When I was younger I went through a phase of being terrified that I would be eaten by Tasmanian Devils. I have no idea where this fear stemmed from or even how I had heard of Tasmanian Devils (we lived in a small village), but at the Australia Zoo I finally confronted my fears and got close to a Tasmanian devil. I discovered that they are not, in fact, the blood-thirsty demons of my youth. Rather they are some of the cutest creatures at the zoo. That is saying something as Australia Zoo seems to be around 50% cute animals and 50% animals that look like they would try to kill you in your sleep!
Australia Zoo did not always have such a balanced ratio of cute to deadly. When it first opened up as the Beerwah Reptile Park none of the animals were cute or cuddly! That is unless of course like the founder of Australia Zoo you find Crocodiles and Snakes to be cute.
The Crocodile Hunter – Crickey!
I am talking about possibly the coolest conservationist ever. The legendary Steve Irwin. Better known as the Crocodile Hunter. Throughout most of the 90s Steve would travel around Australia with his wife, Teri, and document his encounters with some of the worlds deadliest animals (weirdly I don’t think I ever saw one where he talked about the Tasmanian Devil, more evidence that my fear came from nowhere!). Steve unfortunately died in a filming accident when he was stung by a stingray whilst filming for a documentary series where he was planning on showcasing off the fantastic and unique sea life around Australia.
Conservation Efforts At Australia Zoo
As it was founded by a conservationist, Australia Zoo is heavily involved in conservation in Australia. Australia Zoo has brought 4 large areas of land and created private wildlife reserves (the largest of which is 330 000 acres). They have also been at the forefront of wildlife rehabilitation with the formation of the Australia Zoo Wildlife Hospital. A veterinary hospital that is one of the best equipped in the world. They also run International Crocodile Rescue, this is a program that captures problem crocodiles and either relocates them to a more suitable area, or if it is deemed they are to dangerous to be released, cares for them in the zoo.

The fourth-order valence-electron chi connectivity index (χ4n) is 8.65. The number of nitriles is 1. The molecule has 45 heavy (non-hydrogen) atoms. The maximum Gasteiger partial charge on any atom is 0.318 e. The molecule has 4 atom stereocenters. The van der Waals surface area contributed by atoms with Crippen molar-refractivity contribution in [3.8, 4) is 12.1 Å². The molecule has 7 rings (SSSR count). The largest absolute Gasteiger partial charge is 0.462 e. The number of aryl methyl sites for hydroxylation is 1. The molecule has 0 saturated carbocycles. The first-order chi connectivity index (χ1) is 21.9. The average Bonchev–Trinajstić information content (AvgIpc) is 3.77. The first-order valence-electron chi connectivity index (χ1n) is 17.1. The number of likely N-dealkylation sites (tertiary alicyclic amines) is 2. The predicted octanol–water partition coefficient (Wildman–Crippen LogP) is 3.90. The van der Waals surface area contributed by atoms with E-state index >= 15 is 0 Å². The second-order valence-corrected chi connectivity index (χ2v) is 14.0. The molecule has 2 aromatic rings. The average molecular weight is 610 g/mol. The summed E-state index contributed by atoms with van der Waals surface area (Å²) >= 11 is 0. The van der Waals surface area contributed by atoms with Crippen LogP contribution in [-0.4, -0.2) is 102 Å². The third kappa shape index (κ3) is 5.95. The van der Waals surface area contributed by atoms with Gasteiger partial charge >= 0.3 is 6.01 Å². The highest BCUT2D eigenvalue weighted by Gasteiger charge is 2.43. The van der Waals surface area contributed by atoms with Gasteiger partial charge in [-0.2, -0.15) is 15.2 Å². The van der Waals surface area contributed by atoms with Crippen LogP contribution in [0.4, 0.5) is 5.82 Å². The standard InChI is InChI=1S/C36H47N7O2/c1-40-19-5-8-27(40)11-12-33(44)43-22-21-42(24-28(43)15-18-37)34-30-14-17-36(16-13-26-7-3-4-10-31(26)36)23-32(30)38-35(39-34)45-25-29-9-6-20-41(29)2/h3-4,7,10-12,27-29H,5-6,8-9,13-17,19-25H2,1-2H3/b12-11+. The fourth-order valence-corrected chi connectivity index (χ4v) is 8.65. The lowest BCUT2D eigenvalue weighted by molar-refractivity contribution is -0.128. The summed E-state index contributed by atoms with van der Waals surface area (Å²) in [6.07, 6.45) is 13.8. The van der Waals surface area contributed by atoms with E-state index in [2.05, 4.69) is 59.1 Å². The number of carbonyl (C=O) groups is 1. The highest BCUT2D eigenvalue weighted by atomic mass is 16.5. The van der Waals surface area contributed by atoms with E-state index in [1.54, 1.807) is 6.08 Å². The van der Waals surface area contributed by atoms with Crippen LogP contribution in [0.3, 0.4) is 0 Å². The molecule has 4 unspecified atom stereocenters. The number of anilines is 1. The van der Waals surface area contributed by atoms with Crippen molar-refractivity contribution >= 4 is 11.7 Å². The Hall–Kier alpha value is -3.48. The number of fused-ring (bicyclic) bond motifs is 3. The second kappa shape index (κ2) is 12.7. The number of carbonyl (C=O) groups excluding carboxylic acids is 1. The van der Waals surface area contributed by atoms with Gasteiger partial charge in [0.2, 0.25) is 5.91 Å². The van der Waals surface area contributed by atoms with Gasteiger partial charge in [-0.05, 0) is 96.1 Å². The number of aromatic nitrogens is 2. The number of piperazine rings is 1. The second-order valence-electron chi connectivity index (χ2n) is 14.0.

Australia Zoo is also know for how “hands on” they are. Every day gives you the opportunity to hand-feed Asian elephants. There is also the opportunity to have an “animal encounter” these are not included in the ticket price but when else are you going to get the chance to feed a cheetah or get close to a komodo dragon? These encounters sell out fast due to their popularity, so be sure to book ahead. Throughout the day there are also keepers walking the animals. So keep your eyes peeled and you may be able to sit in on a talk about Dingos or Tasmanian Devils. One of the best things we did whilst at the zoo was touching the kangaroos (which were a lot smaller then I thought they would be) and the koalas. Their fur is so soft and they looked dazed and confused at everything.
Entertainment And Fun At Australia Zoo
At 1100 every day there is a live show at the “Crocoseam”. This shows of some of the animals in the park from the Elephants to Parrots. The highlight though is seeing the crocodile. It is lured into the area by a (somewhat nervous looking) zoo keeper splashing in the shallow water.
The crocodile is then taken to deeper water where they showcase just how high they can jump out of the water. They dangle a piece of meat about 6ft from the surface and the crocodile jumps for it. There is then a demonstration of how the crocodile would hunt in the wild. The keeper again splashes in the shallow are tempting the crocodile over. He throws it a ham (a full ham, sort of jealous of the crocodile at this stage!) that is tied to a rope. As soon as the crocodile takes the rope it begins a game of tug of war with the keepers. This ends when the crocodile does a “death roll” and “drowns” its ham. This show put me off going in, or near, any waterway in Australia!
When we went to Australia Zoo they were putting the finishing touches on their Africa exhibit. This is a large enclosure designed to simulate how different animals interact with each other in the wild. It was great to see the giraffes, rhinos and zebra roaming around together and will, hopefully set the bar for other zoos to follow. Australia Zoo also has the best tiger enclosure I have ever seen. It includes an underwater viewing area as tigers like to swim. Fun tiger fact: They have webbed toes! Australia Zoo also has Australia’s largest Elephant enclosure measuring 12 acres!
The Nitty Gritty
- Australia Zoo is open from 9am to 5pm
- It costs $59 per Adult and $35 per Child (there are also discounts for students)
- It is advisable to book any animal encounter that you want to do ahead of time as they are extremely popular.
- To get there from Brisbane take the Sunshine Coast Line to Landsborough and catch the shuttle bus that should meet you at the station (they try to meet every train that arrives). However this can take quite a bit of time (over an hour). The quicker and less painful way would be to hire a car in Brisbane with Drivenow and drive there.
- Be sure to bring Sunscreen and plenty of water (it can get very hot at Australia Zoo)
Get there early. We arrived at 10 and at the end we wished we had spent an extra hour there.